In truth, many high-tech employees actually place a stigma on remaining with a company longer than three years. IT pros feel this makes them appear lacking in ambition and thus, "unplaceable."
Another issue with which managers must grapple is this labor-squeezed market. IT employees know they can quit their jobs on Friday and have another position by Monday, no sweat.

"IT professionals often increase their salary between 15 and 20 percent during a typical career move," says Mike Kappel, president of Top Echelon, the nation's leading network of recruiters. "When company loyalty goes head-to-head with a hefty salary increase, the cash often comes out on top."

None of this bodes well for managers and HR personnel, who know losing a skilled employee puts a significant dent in productivity. Hiring, training, and assimilating a new techie into a workplace means time and money. Bottom line: Lose a good IT employee, and you could find yourself in hot water with your manager.

What's the solution to this shortage of high-tech help? Keep your employees in the first place. With that in mind, here are five tips for keeping good workers:

  1. Soften up. Why is "paid leave" such a hot political topic? Because employers are a step behind public sentiment on this issue. People work to live, not vice-versa. Your top IT person wants to knock off two hours early to catch his son's soccer game? Let him go. Ever consider implementing "flex" hours - allowing employees to work any eight-hour shift between 7 a.m. and 7 p.m.? As long as your employees do their jobs well, help them put their families first.
  2. Pay up. Make sure you are paying competitive salaries to your IT staff. This requires almost quarterly monitoring, because demand for talent in this technology sector is greatly outstripping supply. If you find that certain key employees are underpaid for their skills and you're over budget, turn your attention toward soft benefits. If you can't put up the cash, you'd better make sure your work environment is a pleasant place to be. Come clean with your staff on salary issues. A promised raise that falls through will sting you every time. Implement a fair, regular review system, budget for it, and stick to it.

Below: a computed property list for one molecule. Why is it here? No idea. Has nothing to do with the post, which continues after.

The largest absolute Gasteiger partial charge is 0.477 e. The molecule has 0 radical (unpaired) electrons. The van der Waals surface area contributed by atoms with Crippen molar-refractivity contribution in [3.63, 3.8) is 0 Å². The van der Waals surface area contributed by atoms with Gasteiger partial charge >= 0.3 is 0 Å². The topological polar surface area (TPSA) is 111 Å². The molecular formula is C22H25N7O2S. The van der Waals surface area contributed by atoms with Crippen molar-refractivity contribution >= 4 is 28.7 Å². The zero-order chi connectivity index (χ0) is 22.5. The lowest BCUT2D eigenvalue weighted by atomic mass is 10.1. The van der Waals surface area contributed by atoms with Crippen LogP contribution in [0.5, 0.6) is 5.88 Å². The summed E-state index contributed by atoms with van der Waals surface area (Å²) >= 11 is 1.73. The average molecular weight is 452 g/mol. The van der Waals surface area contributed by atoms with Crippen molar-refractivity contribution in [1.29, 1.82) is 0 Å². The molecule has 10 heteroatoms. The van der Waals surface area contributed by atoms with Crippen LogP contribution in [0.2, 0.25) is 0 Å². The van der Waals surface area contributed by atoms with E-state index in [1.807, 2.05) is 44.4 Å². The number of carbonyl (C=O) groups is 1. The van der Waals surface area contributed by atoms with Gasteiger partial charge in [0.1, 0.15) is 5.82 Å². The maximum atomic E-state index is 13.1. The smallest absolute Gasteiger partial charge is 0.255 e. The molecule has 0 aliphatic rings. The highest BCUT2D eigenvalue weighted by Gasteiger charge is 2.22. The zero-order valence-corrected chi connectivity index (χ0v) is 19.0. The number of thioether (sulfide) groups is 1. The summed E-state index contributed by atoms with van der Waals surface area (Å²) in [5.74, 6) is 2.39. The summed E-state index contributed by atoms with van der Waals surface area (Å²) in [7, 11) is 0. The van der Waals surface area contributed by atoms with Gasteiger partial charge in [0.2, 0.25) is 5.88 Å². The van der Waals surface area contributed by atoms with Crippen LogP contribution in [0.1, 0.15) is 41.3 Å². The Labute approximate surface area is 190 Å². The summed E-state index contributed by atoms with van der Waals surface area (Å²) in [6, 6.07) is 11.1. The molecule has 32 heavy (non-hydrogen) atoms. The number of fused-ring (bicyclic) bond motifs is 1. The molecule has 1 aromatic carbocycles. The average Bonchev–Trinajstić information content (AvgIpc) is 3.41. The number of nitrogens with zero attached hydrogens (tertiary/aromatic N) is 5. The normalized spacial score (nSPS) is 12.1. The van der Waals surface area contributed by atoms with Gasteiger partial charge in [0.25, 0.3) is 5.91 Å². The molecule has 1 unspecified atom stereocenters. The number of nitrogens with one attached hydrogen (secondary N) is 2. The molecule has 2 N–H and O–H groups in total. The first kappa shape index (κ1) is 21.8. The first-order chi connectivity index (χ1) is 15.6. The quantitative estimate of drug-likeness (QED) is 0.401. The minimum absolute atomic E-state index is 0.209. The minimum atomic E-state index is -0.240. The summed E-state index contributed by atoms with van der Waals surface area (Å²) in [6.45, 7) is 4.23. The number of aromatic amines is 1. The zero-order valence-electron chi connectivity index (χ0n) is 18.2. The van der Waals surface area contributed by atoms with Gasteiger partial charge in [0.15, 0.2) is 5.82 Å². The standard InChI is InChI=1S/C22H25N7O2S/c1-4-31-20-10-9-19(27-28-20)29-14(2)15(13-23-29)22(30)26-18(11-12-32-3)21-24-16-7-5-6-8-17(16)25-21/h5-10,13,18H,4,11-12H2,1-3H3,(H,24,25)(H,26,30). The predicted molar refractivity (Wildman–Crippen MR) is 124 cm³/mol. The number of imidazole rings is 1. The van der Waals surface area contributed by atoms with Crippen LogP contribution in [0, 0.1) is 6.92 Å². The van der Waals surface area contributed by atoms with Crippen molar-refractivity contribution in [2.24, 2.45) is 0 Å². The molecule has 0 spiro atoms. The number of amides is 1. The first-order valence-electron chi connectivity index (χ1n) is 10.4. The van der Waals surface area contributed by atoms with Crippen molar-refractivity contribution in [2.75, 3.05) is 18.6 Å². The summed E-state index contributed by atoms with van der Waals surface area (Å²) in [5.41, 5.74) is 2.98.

3. Square up. Be square with your employees. Foster a work environment that encourages the open exchange of information. Simple employee communications programs, such as newsletters and regular staff meetings, do wonders for keeping employees in the loop. Explain the rationale behind your decisions. Clue them in on what the CIO or CEO is thinking. Understanding the "why" behind a decision and feeling like part of a team does wonders for employee loyalty and morale.
  4. Train up. Establish a formal mentoring process that enables new employees to feel at home and quickly get up to speed. Saying, "Here's your cubicle, I'll check on you in six hours," is a poor way to kick off a working relationship. Make training an ongoing process. Everyone benefits from training - it's a motivating force that rekindles drive and enthusiasm in even the most jaded staffer.
  5. Promote up. Instead of looking outside to fill that senior level position, look hard within your organization to find a match. An outside search could take months, not to mention assimilation and training time. Chances are you have a current employee who can fill that position and hit the ground running in a month's time. Internal promotion will do wonders for your staff's morale. The implied message: performance is rewarded with advancement. This, in turn, fosters productivity and that elusive, all-important company loyalty.
    In short, listen to the needs of your employees. If your corporate culture is stagnant, uptight and stifles communication, brace yourself. You'll be tackling the employment enigma for years to come.

John Winn is founder, executive recruiter and president of the Anchor Group. He spent two decades in the information technology sector before starting the executive recruiting firm, which specializes in filling high-tech and executive positions. A Preferred Member of Top Echelon, Winn can be reached at (901) 757-2620, or visit